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From the author of Messiah, Storm and Vodka comes a thrilling mystery set during the Great Fog of post-World War Two London, a time of secrets and intrigue.
At first, it seems the Great Fog has claimed another victim. A drunk, perhaps, wandering unsighted through Hyde Park and stumbling into the icy shallows of Long Water. But Max Stensness was stone cold sober when he died. And in the hours before his death, the young biochemist had claimed to be in possession of a secret that would change the world. Having traded MI5 for New Scotland Yard, Detective Inspector Herbert Smith thinks he has left the murky world of espionage behind him – until he begins retracing the final footsteps of Max Stensness. Suddenly he’s being tailed, and thinly veiled threats are issued–danger lurks at every turn in the investigation. The CIA, KGB and MI5 are all vying to get their hands on the dead man’s secret, and as the body count climbs, it’s clear there’s someone who will stop at nothing to claim it.
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Boris Starling has worked as a reporter on the Sun and the Daily Telegraph. His first book, Messiah, has been made into a mini-series on the BBC, for which Starling is the series creator. Starling studied at Cambridge and currently lives in London with his partner and their new daughter.Excerpt. © Reprinted by permission. All rights reserved.:
The fog was coming, without and within.
On the far side of the river, the first smoky tresses were stroking the rooftops with fingers as slim and elegant as a concert pianist’s. If a man had watched for a while, he would have seen the mist crawling slowly across the cityscape, its purposeful stealth that of a prowling cat.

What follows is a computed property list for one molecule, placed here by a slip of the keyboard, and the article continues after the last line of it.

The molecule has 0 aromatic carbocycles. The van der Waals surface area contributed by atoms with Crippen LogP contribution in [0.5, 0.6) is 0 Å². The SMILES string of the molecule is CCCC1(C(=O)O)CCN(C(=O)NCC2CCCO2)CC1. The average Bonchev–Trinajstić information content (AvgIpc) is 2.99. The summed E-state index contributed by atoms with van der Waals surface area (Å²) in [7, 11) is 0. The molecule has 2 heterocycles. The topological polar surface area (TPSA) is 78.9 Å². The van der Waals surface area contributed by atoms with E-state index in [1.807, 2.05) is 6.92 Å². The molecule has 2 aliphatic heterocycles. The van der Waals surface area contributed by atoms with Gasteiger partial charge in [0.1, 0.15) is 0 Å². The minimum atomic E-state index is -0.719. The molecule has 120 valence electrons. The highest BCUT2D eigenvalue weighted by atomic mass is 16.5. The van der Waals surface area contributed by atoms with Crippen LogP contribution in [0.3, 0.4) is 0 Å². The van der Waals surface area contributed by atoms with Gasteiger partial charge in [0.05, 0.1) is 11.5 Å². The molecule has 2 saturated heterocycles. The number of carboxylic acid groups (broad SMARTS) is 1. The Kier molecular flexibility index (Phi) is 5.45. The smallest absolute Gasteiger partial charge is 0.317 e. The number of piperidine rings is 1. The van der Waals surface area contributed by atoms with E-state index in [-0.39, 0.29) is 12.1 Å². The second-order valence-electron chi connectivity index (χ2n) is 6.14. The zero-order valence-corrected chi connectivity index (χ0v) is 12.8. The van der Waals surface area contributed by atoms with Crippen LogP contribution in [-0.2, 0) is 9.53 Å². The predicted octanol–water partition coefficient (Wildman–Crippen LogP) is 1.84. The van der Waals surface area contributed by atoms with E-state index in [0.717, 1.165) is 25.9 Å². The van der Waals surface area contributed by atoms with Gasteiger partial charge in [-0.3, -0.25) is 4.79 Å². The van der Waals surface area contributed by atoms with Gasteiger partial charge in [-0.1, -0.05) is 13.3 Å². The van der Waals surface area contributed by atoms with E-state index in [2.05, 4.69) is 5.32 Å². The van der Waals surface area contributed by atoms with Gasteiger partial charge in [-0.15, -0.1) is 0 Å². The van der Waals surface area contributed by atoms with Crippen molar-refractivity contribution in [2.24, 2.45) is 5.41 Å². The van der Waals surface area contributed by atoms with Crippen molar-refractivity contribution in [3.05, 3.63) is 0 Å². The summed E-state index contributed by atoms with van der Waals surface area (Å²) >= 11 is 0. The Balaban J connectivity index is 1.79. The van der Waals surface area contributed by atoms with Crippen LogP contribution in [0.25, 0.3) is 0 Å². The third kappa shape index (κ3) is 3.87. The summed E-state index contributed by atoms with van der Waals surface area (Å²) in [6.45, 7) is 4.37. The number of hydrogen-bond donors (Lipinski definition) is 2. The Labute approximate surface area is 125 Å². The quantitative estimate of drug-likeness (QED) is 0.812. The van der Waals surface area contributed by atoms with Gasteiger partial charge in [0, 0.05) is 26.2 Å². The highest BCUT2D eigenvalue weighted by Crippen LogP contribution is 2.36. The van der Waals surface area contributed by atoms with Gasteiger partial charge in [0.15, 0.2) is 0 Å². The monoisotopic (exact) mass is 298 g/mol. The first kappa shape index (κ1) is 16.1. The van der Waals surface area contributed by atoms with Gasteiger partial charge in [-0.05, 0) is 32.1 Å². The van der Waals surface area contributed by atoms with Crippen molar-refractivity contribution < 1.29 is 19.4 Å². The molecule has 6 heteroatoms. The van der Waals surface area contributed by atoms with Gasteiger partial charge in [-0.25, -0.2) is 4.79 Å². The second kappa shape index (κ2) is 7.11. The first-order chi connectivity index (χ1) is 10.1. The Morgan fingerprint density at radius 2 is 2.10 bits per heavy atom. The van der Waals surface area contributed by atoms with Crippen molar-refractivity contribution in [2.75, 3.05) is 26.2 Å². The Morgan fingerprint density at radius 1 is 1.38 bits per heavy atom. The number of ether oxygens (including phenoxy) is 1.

And if a man had watched for a while, he might have felt the first hazings in his head, a gauze which would make the world opaque and through which he would have to reach for his very thoughts.
The fog had come before, but rarely with such purpose. Londoners were nothing if not survivors, however, and they knew when trouble was ahead. Certainly they needed no warning from the weathermen to brace themselves for a bad one.
New Scotland Yard was a riverside riot of turrets, crenellations, and people; a Gothic extravagance that swallowed thousands of worker bees every morning and spat them out again come dusk. Overcrowding was a permanent endemic; the place had grown like Topsy, with new buildings added every few decades to ease the strain, but the problem remained resolutely unallayed. Bounded by the Thames in front and Whitehall to the rear, New Scotland Yard’s room for expansion was running out fast.
Shifts in the Metropolitan Police’s Murder Squad came in threes: the morning, 6 a.m. until 2 p.m.; the afternoon, 2 p.m. until 10 p.m.; and the night, 10 p.m. until 6 a.m. On the days when Herbert Smith, once of the British Army, latterly of MI5, and now a member of said Murder Squad, was scheduled for the afternoon slot, he liked to lunch beforehand with no company save for that afforded by a pie, a pint, the Evening Standard, and the Times crossword. He frequented a pub off Smith Square, which at ten minutes’ walking distance from the Yard was at least twice as far as any of his colleagues were liable to venture, even those adventurous enough to seek grounds more exotic than those of the staff canteen.